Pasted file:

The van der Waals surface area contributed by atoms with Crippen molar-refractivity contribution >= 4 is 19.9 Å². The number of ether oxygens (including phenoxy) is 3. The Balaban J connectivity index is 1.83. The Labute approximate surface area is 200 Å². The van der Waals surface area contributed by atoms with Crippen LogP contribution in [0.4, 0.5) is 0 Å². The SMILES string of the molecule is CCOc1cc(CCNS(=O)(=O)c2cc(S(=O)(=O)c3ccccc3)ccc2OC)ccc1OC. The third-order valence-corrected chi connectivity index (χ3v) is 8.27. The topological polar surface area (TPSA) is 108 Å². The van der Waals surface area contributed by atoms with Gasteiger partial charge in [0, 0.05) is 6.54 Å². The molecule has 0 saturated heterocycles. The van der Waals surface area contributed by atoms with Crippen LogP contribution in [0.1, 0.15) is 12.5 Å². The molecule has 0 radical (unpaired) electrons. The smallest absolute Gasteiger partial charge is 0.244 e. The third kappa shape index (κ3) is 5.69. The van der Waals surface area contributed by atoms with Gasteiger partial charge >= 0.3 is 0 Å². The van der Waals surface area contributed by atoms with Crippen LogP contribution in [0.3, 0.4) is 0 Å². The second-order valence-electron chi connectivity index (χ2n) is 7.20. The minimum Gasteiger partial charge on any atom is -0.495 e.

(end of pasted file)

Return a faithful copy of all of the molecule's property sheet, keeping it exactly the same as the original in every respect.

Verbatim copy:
The van der Waals surface area contributed by atoms with Crippen molar-refractivity contribution >= 4 is 19.9 Å². The number of ether oxygens (including phenoxy) is 3. The Balaban J connectivity index is 1.83. The Labute approximate surface area is 200 Å². The van der Waals surface area contributed by atoms with Crippen LogP contribution in [0.4, 0.5) is 0 Å². The SMILES string of the molecule is CCOc1cc(CCNS(=O)(=O)c2cc(S(=O)(=O)c3ccccc3)ccc2OC)ccc1OC. The third-order valence-corrected chi connectivity index (χ3v) is 8.27. The topological polar surface area (TPSA) is 108 Å². The van der Waals surface area contributed by atoms with Gasteiger partial charge in [0, 0.05) is 6.54 Å². The molecule has 0 saturated heterocycles. The van der Waals surface area contributed by atoms with Crippen LogP contribution in [0.1, 0.15) is 12.5 Å². The molecule has 0 radical (unpaired) electrons. The smallest absolute Gasteiger partial charge is 0.244 e. The third kappa shape index (κ3) is 5.69. The van der Waals surface area contributed by atoms with Gasteiger partial charge >= 0.3 is 0 Å². The van der Waals surface area contributed by atoms with Crippen LogP contribution in [0.3, 0.4) is 0 Å². The second-order valence-electron chi connectivity index (χ2n) is 7.20. The minimum Gasteiger partial charge on any atom is -0.495 e.